It is plausible that Jesus, the young artisan, accompanied Joseph each day taking the lunch Mary packed for them on the one-hour walk to Sepphoris where they both worked on Herod Antipas' building projects.

The Greek word usually translated as carpenter is perhaps better translated as artisan. The corresponding Hebrew phrase is "a worker in..." followed by the medium: clay, iron, glass, wood, stone and so on. Jesus and Joseph were likely capable of working in many media and may have helped build this theater. Even if this is not the case, the proximity of "high" culture to Nazareth would suggest that at the very least Jesus heard about the theater and its productions.

Master of the Insult

However he obtained it, Jesus' knowledge of theater provided him with the perfect insult for his opponents. The main point of the insult identifying Pharisees as "actors" would be: "Scripture may be the lines you recite; it is not the script by which you live." In their efforts to please God completely, the Pharisees had identified 613 commandments in the Scriptures. Jesus admitted that they quite likely knew them all very well, yet "they preach but do not practice" (Matt 23:3). They are nothing more than actors.

Modern Western believers may recall the pious prayer from an earlier generation: "Jesus, meek and humble of heart, make our hearts like unto Thine" (see Matt 11:29). What modern believers hadn't realized is that "meekness" and "humility" in the Middle-Eastern world identify values that differ considerably from the modern Western concepts of "meekness" and "humility."

In the biblical world, to be humble is to stay within one's inherited status, even one step behind so as not to appear as trying to get ahead. This is what John the Baptist does with his "unworthy" statements (Mark 1:7; John 1:26-27). Meekness is humility coupled with gentleness or pacifism, the refusal to use power that one has available (e.g., Matt 22:26-54, Jesus refuses to summon angels to help him resist arrest).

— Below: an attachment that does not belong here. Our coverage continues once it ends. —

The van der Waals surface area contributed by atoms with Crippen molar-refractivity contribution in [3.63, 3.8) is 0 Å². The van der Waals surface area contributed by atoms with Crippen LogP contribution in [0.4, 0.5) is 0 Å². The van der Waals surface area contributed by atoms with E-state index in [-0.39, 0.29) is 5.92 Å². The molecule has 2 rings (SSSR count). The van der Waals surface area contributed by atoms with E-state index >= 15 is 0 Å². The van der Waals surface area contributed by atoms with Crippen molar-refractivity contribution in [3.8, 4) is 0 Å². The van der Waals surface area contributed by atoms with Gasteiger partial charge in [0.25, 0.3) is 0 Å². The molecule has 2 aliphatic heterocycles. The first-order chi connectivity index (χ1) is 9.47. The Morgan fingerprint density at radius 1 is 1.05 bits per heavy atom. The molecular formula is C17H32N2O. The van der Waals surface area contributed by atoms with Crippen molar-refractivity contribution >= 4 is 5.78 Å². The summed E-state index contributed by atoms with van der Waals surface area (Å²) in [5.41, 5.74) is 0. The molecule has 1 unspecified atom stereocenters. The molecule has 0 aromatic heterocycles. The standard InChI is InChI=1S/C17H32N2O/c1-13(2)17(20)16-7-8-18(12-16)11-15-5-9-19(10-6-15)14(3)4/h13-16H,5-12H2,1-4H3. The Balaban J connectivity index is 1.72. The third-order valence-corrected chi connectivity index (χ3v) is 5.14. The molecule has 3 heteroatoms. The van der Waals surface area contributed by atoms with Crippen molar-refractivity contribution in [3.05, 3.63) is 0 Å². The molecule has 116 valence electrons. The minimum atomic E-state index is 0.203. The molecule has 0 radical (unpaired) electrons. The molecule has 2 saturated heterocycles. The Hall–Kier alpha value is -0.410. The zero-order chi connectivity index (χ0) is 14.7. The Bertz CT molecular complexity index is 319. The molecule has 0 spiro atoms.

The meek and humble Middle-Easterner can and must defend honor with the legitimate means provided by the culture. Jesus mastered one of these means, the art of insult, and honed it to a sharp edge so that he could defend his honor. After all, his honor or his loss of honor would reflect on his Father.

Jesus Loses

Until his arrest, trial and death, when Jesus lost honor on all counts, he wins every conflict with opponents except for one very interesting experience.

In the district of Tyre and Sidon, Jesus encounters a woman who requests a favor from him (Matt 15:21-28). It is important to notice that she is a woman. In public, women and men were not to engage in any discussions or exchanges.

More than that, this woman is not a fellow-Israelite but rather a Canaanite. Only equals can play in the game of exchanging insults, the game of challenge and riposte. Since Jesus and this woman are not equals, the dynamic of the story is heightened.